You never forget your first real vacation. We asked our readers and fans on our Facebook and Twitter pages to tell us about their most memorable vacations—and they delivered. They've done it all, from road trips across the United States with the family, to biking across Iowa, whale–watching in Maui, and even cross–country skiing in Norway. Some reminisced about trips they took to other countries while living overseas, while others described fond memories of traveling abroad for the first time. Whether it was a first trip to a theme park as a child—or as an adult—or a first experience with the family at a national park, they've inspired us to explore new places, and share our own favorite travel memories. See the 30 Vacations Budget Travel Readers Will Never Forget Sometimes it's the journey more than the destination that makes a vacation stand out. I can remember my mother letting me have the window seat during my first flight at four–years–old, showing me how beautiful the clouds looked from the plane, and calming me down when I cried because the flight wasn't longer (my belated apologies to whoever else was on that flight). After reading through all the incredible vacation experiences our readers have had, I feel the need to do a massive overhaul of my travel bucket list, especially with all the far–flung and fascinating places you've been to so far. A special thank you to everyone who shared their stories with us—it's not too late, we'd still love to hear about your most memorable vacations, so share them below! MORE FROM BUDGET TRAVEL: 41 Mother–Daughter Trips of a Lifetime 15 More Places Every Kid Should See Before 15 The Completely Obsessive Absolutely Indispensable Guide to Disney World
5 Reasons Brooklyn is Hot Right Now
Brooklynites know what the rest of the world is just discovering—that Brooklyn is a great place to visit. According to NYC & Company, the official tourism bureau of New York City, 50.2 million people visited in New York City* in 2011 (and 10 million of them were international visitors). More and more of these folks are finding their way to Brooklyn, as evidenced by the outcropping of new hotels sprouting up in the area. What's drawing them to the borough—and why should you make time for a Brooklyn stop on your next New York vacation? Let me count the ways that this borough is cool: 1. The French say so. The New York Times recently reported that "Among young Parisians, there is currently no greater praise for cuisine than to call it 'tres Brooklyn,' a term that signifies a particularly cool combination of informality, creativity and quality." 2. Hot new hotels are opening left and right. Three of my favorites: Aloft New York Brooklyn, a 176-room just a short walk from the Brooklyn Bridge. Rates start at $169 per night. Nu Hotel a hip hotel in downtown Brooklyn that recreates the experience of loft living (some rooms even have hammocks suspended from the ceiling). Rates from $269 per night. 3B, a charming, 4–room B&B; that is run by eight young artists and writers who live nearby. A complimentary breakfast is served each morning. Rates start at $120. 3. Exciting art spaces. Brooklyn Museum of Art and BAM cinema are two longstanding favorites of mine, but you can also find plenty of avante-garde art spaces too, including the Galapagos Art Space in Dumbo for live performances and the Black & White Gallery in Williamsburg. 4. Awesome restaurants. Char 4 for down–home Southern cooking with a New York twist (and one of the best selection of whiskeys I've ever seen). Lucali, voted the best pizza in Brooklyn and rumored date spot for Beyonce and Jay-Z (575 Henry St., Carroll F or G), Lomzynianka Restauracja in the Polish enclave of Greenpoint where you can get a fresh platter of pierogis, and Egg, for some of the best brunch around (135 N. 5th St near Bedford L), plus it's right next door to the Brooklyn Brewery so after you finish brunch you can tour the factory and down a pint. 5. Revitalized outdoor spaces that are fun for the whole family. Coney Island has been revitalized with new rides as the Human Slingshot, which catapults guests 220 feet in the air, new restaurants such as the out post of Grimaldi's, one of Brooklyn's best known pizzerias. There's also the new Brooklyn Bridge Park, with bike paths, sandy volleyball courts, and a public pool, not to mention a quaint grassy stretch overlooking the river. Do you have any favorite Brooklyn places that I missed? Tell us about them below! *Please note: 50.2 million people visited New York City in 2011, not Brooklyn, as originally stated. MORE FROM BUDGET TRAVEL Confessions of...A New York Street–Food Vendor BT Editors' 12 Favorite Foodie Destinations 30 Vacations Budget Travel Readers Will Never Forget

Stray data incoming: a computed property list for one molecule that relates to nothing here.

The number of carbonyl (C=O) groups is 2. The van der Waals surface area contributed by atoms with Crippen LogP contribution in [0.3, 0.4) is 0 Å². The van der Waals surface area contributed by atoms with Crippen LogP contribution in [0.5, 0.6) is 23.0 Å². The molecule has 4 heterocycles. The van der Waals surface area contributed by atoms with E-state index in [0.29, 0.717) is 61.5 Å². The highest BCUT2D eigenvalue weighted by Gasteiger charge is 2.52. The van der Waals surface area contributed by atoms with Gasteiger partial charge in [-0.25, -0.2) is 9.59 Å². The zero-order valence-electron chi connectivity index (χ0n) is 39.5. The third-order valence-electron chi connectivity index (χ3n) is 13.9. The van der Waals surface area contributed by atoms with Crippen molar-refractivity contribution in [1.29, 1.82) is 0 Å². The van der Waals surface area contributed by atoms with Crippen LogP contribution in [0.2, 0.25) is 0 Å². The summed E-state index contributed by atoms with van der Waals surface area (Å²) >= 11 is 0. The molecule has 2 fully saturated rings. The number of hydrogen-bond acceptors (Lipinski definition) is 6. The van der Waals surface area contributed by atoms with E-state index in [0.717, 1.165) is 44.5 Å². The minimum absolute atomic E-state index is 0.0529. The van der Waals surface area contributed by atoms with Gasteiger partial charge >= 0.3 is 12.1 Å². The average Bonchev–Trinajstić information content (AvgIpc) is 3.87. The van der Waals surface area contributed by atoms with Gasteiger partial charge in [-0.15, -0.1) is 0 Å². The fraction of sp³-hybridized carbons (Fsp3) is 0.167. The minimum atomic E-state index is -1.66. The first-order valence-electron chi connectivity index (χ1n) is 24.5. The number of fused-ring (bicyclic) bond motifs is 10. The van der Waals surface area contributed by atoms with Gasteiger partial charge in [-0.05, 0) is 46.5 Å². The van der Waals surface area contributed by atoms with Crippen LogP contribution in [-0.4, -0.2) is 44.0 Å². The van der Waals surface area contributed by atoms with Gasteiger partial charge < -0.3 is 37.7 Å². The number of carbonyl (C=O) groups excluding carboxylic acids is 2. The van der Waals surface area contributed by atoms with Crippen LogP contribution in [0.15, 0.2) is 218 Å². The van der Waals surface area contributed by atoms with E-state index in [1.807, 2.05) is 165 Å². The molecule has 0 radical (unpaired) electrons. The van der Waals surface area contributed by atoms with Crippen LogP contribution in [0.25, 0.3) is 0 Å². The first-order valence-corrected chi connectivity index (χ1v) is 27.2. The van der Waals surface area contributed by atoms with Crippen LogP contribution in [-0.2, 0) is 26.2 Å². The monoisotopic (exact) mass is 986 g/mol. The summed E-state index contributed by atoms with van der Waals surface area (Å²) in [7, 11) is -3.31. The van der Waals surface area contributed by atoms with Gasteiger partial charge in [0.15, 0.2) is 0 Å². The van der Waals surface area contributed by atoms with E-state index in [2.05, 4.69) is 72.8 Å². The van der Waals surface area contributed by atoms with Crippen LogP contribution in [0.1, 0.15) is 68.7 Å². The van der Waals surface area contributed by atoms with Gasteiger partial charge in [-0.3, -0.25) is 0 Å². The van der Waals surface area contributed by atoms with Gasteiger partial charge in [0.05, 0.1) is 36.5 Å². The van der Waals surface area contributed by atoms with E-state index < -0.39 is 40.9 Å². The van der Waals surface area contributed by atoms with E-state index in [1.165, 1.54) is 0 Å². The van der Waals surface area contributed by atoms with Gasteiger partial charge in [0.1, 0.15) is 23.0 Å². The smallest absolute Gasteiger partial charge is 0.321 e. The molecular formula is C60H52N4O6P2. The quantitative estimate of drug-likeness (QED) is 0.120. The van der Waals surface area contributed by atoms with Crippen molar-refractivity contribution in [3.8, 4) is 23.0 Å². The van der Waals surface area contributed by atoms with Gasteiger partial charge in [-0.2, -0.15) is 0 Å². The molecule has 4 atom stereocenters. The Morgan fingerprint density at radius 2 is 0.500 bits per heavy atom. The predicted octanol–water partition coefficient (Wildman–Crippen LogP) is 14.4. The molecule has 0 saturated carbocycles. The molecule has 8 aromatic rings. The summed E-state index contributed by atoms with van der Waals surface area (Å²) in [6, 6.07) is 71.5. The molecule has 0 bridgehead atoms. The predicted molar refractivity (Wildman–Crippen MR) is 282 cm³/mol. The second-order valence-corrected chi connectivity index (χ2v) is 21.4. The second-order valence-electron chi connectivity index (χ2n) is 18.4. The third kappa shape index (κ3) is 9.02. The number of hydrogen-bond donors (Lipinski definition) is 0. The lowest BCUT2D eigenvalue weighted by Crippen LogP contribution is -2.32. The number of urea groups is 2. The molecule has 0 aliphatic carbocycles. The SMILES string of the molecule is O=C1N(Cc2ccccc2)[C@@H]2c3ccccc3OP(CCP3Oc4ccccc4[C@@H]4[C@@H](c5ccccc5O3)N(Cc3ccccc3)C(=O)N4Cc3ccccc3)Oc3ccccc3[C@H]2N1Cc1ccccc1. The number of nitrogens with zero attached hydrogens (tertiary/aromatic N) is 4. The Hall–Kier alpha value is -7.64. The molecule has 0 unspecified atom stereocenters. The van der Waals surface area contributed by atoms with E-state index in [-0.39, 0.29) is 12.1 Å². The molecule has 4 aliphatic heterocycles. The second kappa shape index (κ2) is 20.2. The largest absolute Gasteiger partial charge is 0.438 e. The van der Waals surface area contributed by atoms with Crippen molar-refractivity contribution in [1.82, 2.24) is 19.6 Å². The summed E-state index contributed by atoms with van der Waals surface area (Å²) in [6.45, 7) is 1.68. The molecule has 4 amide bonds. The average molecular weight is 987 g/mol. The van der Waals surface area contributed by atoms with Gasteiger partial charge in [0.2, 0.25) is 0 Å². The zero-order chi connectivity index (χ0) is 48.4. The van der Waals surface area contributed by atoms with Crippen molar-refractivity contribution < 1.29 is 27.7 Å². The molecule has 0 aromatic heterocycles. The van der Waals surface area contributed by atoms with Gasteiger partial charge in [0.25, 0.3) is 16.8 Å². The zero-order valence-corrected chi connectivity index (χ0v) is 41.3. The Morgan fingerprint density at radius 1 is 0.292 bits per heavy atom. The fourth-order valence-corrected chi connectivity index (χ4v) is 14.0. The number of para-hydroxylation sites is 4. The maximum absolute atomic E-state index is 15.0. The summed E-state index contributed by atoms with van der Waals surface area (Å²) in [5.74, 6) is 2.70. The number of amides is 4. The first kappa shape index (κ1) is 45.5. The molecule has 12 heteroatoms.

Surprisingly Swanky Fast Food Joints Around the World
When it comes to the typical fast food joint, terms like "atmosphere" and "ambience" are less important than ones like "super size." But there are a few greasy spoons tucked around the globe that serve a surprising portion of sleekness and even grandeur along with their burgers, fries, and sweet treats. CLICK HERE TO SEE THE FAST FOOD JOINTS The picturesque beachfront shack shown above (in Pacifica, CA), has been called "the world's nicest Taco Bell." Perhaps we shouldn't be surprised by the opulence of a Starbucks in Dubai, but with one look at the one in the city's Ibn Battuta Mall, our jaws drop anyway. It might feel strange to order a Big Mac or a stuffed crust pizza instead of stuffed pheasant at the McDonalds in Bray, Ireland, or at the Pizza Hut in Shakespeare's hometown, Stratford–upon–Avon. And trust Tinseltown to make a bucket of fried chicken look glitzy. The Kentucky Fried Chicken in Los Angeles, designed by architect Jeff Daniels in 1990 to reflect postmodernist style, stands on Western Boulevard, on the Hollywood–Koreatown border. Have been to any surprisingly fancy fast food restaurants yourself? Did the atmosphere elevate the experience? MORE FROM BUDGET TRAVEL 8 Foreign Fast Food Chains You Need to Know BT Editors' 12 Favorite Foodie Destinations A Coffee Addict's Guide to the World